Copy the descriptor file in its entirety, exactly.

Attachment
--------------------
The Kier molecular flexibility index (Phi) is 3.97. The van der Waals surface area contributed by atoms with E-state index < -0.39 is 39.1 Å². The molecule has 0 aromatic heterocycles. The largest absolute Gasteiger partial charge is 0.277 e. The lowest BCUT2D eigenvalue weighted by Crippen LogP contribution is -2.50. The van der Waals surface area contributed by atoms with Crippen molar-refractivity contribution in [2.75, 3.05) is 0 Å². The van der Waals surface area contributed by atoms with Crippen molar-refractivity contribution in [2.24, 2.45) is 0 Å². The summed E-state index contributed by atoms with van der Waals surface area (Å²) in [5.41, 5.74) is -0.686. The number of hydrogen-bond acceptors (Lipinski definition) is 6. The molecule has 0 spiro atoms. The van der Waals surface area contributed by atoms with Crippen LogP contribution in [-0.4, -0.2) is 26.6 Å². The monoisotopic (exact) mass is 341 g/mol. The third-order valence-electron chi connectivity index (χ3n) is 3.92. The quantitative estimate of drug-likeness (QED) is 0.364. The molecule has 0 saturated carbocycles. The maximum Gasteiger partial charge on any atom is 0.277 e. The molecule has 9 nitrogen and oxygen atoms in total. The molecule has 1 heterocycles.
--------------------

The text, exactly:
The Kier molecular flexibility index (Phi) is 3.97. The van der Waals surface area contributed by atoms with E-state index < -0.39 is 39.1 Å². The molecule has 0 aromatic heterocycles. The largest absolute Gasteiger partial charge is 0.277 e. The lowest BCUT2D eigenvalue weighted by Crippen LogP contribution is -2.50. The van der Waals surface area contributed by atoms with Crippen molar-refractivity contribution in [2.75, 3.05) is 0 Å². The van der Waals surface area contributed by atoms with Crippen molar-refractivity contribution in [2.24, 2.45) is 0 Å². The summed E-state index contributed by atoms with van der Waals surface area (Å²) in [5.41, 5.74) is -0.686. The number of hydrogen-bond acceptors (Lipinski definition) is 6. The molecule has 0 spiro atoms. The van der Waals surface area contributed by atoms with Crippen LogP contribution in [-0.4, -0.2) is 26.6 Å². The monoisotopic (exact) mass is 341 g/mol. The third-order valence-electron chi connectivity index (χ3n) is 3.92. The quantitative estimate of drug-likeness (QED) is 0.364. The molecule has 0 saturated carbocycles. The maximum Gasteiger partial charge on any atom is 0.277 e. The molecule has 9 nitrogen and oxygen atoms in total. The molecule has 1 heterocycles.